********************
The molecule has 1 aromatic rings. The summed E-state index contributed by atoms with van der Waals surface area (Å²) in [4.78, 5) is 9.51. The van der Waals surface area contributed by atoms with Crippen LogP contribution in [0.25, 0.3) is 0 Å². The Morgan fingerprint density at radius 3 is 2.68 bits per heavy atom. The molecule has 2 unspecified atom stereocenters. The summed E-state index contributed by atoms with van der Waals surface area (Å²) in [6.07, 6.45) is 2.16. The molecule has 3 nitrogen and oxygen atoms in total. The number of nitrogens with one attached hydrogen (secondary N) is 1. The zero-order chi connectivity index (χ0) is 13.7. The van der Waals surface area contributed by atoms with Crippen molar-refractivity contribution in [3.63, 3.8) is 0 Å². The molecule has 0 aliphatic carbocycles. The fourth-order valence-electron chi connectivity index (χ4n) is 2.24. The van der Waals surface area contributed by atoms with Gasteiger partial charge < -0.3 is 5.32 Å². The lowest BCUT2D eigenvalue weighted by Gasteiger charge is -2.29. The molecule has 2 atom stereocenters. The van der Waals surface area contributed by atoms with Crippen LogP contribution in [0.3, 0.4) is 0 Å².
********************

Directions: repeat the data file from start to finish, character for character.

The molecule has 1 aromatic rings. The summed E-state index contributed by atoms with van der Waals surface area (Å²) in [4.78, 5) is 9.51. The van der Waals surface area contributed by atoms with Crippen LogP contribution in [0.25, 0.3) is 0 Å². The Morgan fingerprint density at radius 3 is 2.68 bits per heavy atom. The molecule has 2 unspecified atom stereocenters. The summed E-state index contributed by atoms with van der Waals surface area (Å²) in [6.07, 6.45) is 2.16. The molecule has 3 nitrogen and oxygen atoms in total. The number of nitrogens with one attached hydrogen (secondary N) is 1. The zero-order chi connectivity index (χ0) is 13.7. The van der Waals surface area contributed by atoms with Crippen molar-refractivity contribution in [3.63, 3.8) is 0 Å². The molecule has 0 aliphatic carbocycles. The fourth-order valence-electron chi connectivity index (χ4n) is 2.24. The van der Waals surface area contributed by atoms with Gasteiger partial charge < -0.3 is 5.32 Å². The lowest BCUT2D eigenvalue weighted by Gasteiger charge is -2.29. The molecule has 2 atom stereocenters. The van der Waals surface area contributed by atoms with Crippen LogP contribution in [0.3, 0.4) is 0 Å².